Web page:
"Interestingly, these infrared feelers are modified mechanosensors," explains Bonn zoologist Dr. Helmut Schmitz, "and present us with a completely novel method of monitoring IR radiation." The finger-shaped protrusion of an individual mechanoreceptor is inserted in a tiny sphere made of "cuticula" - the same material that forms an insect's armour. The cuticula sphere surrounds the pressure-sensitive "finger" like a clamp. "Now, our jewel beetle's cuticula is particular good at absorbing thermal radiation with a wavelength of about three micrometers - exactly the radiation that is typically emitted by a fierce forest fire. So when a fire occurs the sphere heats up, expands and, in this way, directly stimulates the mechanoreceptor," says the research scientist. Since the atmosphere is pervious to infrared at these wavelengths, the insects can identify potential breeding grounds from a long distance.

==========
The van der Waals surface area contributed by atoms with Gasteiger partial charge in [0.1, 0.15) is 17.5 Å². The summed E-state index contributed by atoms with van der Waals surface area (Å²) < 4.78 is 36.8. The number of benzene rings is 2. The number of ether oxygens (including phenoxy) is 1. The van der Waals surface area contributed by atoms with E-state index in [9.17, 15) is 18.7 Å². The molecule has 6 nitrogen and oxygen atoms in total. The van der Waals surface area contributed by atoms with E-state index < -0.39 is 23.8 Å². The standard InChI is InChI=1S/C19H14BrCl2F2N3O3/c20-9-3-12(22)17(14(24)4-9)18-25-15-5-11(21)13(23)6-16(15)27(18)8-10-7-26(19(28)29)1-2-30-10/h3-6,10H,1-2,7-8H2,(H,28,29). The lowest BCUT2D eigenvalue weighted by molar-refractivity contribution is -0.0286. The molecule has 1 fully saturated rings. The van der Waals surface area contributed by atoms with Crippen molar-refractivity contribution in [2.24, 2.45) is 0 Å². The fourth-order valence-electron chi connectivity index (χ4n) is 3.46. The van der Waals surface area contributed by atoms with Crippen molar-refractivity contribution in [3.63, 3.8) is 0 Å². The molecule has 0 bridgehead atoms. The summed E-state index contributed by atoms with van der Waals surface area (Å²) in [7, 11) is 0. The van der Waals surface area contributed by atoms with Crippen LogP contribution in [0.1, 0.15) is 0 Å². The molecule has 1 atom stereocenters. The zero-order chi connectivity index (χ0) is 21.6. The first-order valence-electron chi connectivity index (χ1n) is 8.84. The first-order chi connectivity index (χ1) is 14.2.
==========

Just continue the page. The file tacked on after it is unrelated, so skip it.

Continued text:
Assisted by his doctoral candidate Martin Mόller, Schmitz has reconstructed the sensor using the simplest of components. Instead of the cuticula sphere, the replica uses a polyethylene platelet. Polyethylene absorbs infrared radiation in a similar spectrum as cuticula and also expands in response. This expansion is measured by the scientists. "The whole thing already works quite well, although commercially available IR sensors are better by a factor of 100," says Schmitz, who is nevertheless convinced of that the system can be perfected: "With our simple prototype we are only at the beginning of what is possible." The zoologist is currently looking for industrial partners to work out the specifications of his sensor and mature the technology.